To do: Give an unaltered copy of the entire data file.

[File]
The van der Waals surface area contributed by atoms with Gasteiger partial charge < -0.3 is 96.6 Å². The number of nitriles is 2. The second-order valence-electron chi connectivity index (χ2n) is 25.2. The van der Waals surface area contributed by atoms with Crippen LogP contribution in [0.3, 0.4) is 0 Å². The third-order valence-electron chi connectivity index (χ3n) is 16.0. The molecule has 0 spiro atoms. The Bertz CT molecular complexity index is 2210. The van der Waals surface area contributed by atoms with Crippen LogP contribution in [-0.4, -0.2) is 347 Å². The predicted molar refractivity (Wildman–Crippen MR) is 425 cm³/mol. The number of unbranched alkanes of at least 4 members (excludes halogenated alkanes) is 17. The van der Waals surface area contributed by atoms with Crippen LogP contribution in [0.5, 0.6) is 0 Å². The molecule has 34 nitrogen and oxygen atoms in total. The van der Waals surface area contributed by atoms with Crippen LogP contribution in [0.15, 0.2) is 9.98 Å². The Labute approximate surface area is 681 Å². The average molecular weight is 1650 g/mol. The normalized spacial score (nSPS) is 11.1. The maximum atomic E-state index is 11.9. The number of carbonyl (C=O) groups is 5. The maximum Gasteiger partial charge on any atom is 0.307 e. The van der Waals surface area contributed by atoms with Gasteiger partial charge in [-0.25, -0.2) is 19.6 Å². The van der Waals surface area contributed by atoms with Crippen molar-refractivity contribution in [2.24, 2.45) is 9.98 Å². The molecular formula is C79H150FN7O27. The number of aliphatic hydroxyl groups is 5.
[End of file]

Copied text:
The van der Waals surface area contributed by atoms with Gasteiger partial charge < -0.3 is 96.6 Å². The number of nitriles is 2. The second-order valence-electron chi connectivity index (χ2n) is 25.2. The van der Waals surface area contributed by atoms with Crippen LogP contribution in [0.3, 0.4) is 0 Å². The third-order valence-electron chi connectivity index (χ3n) is 16.0. The molecule has 0 spiro atoms. The Bertz CT molecular complexity index is 2210. The van der Waals surface area contributed by atoms with Crippen LogP contribution in [-0.4, -0.2) is 347 Å². The predicted molar refractivity (Wildman–Crippen MR) is 425 cm³/mol. The number of unbranched alkanes of at least 4 members (excludes halogenated alkanes) is 17. The van der Waals surface area contributed by atoms with Crippen LogP contribution in [0.5, 0.6) is 0 Å². The molecule has 34 nitrogen and oxygen atoms in total. The van der Waals surface area contributed by atoms with Crippen LogP contribution in [0.15, 0.2) is 9.98 Å². The Labute approximate surface area is 681 Å². The average molecular weight is 1650 g/mol. The normalized spacial score (nSPS) is 11.1. The maximum atomic E-state index is 11.9. The number of carbonyl (C=O) groups is 5. The maximum Gasteiger partial charge on any atom is 0.307 e. The van der Waals surface area contributed by atoms with Gasteiger partial charge in [-0.25, -0.2) is 19.6 Å². The van der Waals surface area contributed by atoms with Crippen molar-refractivity contribution in [2.24, 2.45) is 9.98 Å². The molecular formula is C79H150FN7O27. The number of aliphatic hydroxyl groups is 5.